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8/21 3:30 pm    Crofutt Community Room

A Cold Day for Murder by Dana Stabenow

Book available at the 7/31 book discussion or at the reference desk.

Set in Alaska, this novel features Kate Shugak, a tough modern female sleuth who is unashamed of her physical strength, relatively fearless, and keeps company with a wolf-hound named Mutt in her isolated cabin.  A former top investigator for the Anchorage District Attorney’s Office, she retired to the Alaskan wilderness after suffering a life-threatening injury in the line of duty. Fiercely independent yet profoundly loving, Kate discovers that even the remote Alaskan wilderness cannot protect her from haunting memories from her past.  She is called out of retirement to find two people who have disappeared – one of whom is a congressman’s son.  Stabenow’s novels all feature exquisitely captivating portrayals of the Alaska wilderness along with a mystery to be solved and a fascinating central character who is part native, part white, and familiar with horrific crimes.

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9/11 3:30 pm    Crofutt community Room

Murder at the Nightwood Bar by Katherine V. Forrest

Book available at the 8/21 book discussion or at the reference desk.

The best text by the most widely–read author of the wildly expanding genre of lesbian and gay detective fiction.  Amateur City (1984) was the first Kate Delafield mystery, introducing a smart, modern lesbian detective dedicated to police work but also attempting to deal with her sexuality on the force.  Murder at the Nightwood Bar features Kate Delafield trying to solve the murder of a young female prostitute and drug addict.  Investigations at the Nightwood Bar, a lesbian hangout, require that Kate embrace both her role and the lesbian community, a tension she has avoided for years.  Lesbian and gay characters have good reasons not to trust the police and this novel richly examines Kate’s struggles with elements of her identity while solving a crime that may be a hate crime – and then again may be one committed within the lesbian community.  Character portrayals are particularly apt and this novel represents the underside of L.A. and Hollywood with ordinary extraordinary people, making discussion of diversity natural and fitting the Kate Delafield character into the tradition of Marlowe and Spade.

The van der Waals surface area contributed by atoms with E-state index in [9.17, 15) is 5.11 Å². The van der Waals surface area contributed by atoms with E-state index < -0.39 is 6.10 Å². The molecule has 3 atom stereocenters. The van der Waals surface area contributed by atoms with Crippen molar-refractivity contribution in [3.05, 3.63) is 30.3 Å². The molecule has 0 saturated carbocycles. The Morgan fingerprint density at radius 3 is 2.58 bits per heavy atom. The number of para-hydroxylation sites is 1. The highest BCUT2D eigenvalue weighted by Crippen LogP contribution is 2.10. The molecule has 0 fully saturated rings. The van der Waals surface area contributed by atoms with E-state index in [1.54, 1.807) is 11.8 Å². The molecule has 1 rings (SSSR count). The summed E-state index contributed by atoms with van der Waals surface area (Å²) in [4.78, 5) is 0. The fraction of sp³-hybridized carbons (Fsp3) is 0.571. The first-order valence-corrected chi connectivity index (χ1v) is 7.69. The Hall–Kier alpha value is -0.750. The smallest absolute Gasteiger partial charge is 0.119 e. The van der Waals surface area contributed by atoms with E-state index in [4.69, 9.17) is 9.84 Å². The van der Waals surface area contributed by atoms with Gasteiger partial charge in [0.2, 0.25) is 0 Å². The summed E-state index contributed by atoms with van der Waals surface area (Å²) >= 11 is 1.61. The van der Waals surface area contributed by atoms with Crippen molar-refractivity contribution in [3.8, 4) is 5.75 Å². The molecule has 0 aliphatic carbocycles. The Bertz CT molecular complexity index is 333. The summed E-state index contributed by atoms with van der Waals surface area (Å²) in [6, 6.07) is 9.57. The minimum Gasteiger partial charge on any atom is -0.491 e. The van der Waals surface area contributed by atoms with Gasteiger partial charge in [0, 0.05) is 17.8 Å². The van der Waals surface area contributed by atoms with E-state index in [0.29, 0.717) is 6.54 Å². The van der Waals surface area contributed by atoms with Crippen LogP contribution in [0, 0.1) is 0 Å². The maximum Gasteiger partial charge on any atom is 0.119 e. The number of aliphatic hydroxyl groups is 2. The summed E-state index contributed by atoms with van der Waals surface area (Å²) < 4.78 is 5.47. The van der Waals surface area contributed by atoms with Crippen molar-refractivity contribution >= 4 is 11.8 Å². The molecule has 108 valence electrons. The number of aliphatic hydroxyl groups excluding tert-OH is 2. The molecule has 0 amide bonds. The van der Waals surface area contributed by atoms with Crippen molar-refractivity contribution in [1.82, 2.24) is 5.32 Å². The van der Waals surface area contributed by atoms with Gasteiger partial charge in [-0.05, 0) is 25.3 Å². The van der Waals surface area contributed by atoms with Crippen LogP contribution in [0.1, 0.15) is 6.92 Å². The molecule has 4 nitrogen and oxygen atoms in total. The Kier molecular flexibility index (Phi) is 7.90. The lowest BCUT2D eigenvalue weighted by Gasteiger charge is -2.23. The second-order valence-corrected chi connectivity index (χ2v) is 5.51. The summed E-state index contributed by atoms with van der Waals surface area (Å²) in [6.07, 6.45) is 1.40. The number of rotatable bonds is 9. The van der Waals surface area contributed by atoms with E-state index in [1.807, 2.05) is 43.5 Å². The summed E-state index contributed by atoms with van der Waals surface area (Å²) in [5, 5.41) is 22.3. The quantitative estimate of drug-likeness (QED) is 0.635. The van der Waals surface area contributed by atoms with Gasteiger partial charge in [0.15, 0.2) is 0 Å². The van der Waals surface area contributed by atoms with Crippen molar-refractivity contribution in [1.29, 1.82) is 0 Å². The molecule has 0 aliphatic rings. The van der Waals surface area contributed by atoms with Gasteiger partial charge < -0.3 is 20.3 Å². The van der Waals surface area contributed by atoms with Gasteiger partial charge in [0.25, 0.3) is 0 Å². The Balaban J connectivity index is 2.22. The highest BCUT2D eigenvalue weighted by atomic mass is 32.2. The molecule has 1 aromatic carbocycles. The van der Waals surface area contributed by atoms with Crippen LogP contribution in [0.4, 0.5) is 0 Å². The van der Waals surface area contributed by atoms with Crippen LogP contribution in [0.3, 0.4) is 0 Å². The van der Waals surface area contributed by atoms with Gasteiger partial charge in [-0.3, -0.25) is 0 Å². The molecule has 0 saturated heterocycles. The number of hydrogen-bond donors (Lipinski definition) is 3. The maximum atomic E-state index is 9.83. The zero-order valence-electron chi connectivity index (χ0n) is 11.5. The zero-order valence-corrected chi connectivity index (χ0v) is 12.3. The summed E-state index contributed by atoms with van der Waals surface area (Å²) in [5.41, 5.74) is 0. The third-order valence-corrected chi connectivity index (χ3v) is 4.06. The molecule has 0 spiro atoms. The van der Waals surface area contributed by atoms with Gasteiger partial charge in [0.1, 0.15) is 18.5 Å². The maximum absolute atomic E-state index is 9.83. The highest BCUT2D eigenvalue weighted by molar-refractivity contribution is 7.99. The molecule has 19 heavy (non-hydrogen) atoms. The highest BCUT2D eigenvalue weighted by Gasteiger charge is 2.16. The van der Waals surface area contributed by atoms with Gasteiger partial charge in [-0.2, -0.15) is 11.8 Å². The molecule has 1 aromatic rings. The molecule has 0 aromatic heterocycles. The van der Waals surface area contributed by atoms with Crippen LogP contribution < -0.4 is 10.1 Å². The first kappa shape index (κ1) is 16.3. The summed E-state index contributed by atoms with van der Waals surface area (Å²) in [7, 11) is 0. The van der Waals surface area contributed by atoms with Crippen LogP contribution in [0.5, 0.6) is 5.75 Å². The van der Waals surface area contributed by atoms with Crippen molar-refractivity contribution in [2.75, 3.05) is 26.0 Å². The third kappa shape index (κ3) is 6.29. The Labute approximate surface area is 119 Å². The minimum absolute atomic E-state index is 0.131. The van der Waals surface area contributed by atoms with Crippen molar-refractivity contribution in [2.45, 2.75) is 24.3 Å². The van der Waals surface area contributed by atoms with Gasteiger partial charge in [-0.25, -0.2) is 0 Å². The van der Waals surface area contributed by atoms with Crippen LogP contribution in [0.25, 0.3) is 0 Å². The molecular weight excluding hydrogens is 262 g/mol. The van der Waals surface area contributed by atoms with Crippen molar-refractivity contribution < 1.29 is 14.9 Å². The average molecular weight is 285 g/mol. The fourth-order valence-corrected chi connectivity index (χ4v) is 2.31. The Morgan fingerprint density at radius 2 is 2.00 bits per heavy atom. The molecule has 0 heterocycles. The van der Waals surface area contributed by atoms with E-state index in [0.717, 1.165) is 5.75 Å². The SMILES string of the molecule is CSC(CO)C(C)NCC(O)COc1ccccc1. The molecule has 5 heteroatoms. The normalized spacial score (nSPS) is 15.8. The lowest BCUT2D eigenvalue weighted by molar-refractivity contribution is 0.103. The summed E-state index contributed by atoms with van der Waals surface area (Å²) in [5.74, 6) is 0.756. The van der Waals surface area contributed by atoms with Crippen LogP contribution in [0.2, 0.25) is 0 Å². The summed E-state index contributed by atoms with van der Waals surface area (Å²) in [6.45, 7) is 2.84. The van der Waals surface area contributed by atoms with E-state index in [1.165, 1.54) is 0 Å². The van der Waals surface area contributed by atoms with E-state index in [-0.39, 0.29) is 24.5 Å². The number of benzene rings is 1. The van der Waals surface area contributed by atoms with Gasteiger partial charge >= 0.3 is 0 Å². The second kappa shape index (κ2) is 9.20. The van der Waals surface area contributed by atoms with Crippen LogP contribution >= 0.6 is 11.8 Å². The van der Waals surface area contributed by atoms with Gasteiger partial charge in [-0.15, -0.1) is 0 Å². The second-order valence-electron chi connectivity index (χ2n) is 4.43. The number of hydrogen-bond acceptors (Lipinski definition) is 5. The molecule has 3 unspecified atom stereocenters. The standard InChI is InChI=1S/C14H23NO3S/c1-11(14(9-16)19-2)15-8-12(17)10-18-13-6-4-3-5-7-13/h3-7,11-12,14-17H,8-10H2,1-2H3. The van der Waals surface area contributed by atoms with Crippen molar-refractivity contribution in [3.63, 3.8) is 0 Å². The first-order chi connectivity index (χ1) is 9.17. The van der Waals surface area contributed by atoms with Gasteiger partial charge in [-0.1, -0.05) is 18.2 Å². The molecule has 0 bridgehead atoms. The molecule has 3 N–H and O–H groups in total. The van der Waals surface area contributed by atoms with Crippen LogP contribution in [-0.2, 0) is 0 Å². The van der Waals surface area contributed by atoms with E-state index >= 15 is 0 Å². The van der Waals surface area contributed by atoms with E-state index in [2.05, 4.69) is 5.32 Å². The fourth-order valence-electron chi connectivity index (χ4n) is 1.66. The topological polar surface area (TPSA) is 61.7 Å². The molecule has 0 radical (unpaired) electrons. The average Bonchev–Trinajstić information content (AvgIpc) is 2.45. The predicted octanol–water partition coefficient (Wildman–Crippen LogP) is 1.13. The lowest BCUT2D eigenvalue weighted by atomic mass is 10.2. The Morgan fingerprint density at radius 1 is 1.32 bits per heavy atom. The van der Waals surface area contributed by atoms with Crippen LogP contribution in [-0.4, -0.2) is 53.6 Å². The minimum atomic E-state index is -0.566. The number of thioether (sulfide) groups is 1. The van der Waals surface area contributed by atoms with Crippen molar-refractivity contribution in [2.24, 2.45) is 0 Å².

Valerie's Challenge - ongoing

 

There are so many great books that you might have missed or maybe you read them a long time ago.

Maybe it is time to read them again! 

Here is a selection of some of the great books from the 1960s to the present (with a few older classics thrown in).  Most are available here at the library.  Those that aren't can be found using inter-library loan. 

Every time you read one of these books please fill out an entry card and drop it in the box on the Valerie’s Challenge display.  These cards will go into a prize drawing during 2018.  The first drawing will take place on May 1st, the second on September 1st, and the last on December 1st. 

Ready, set, read!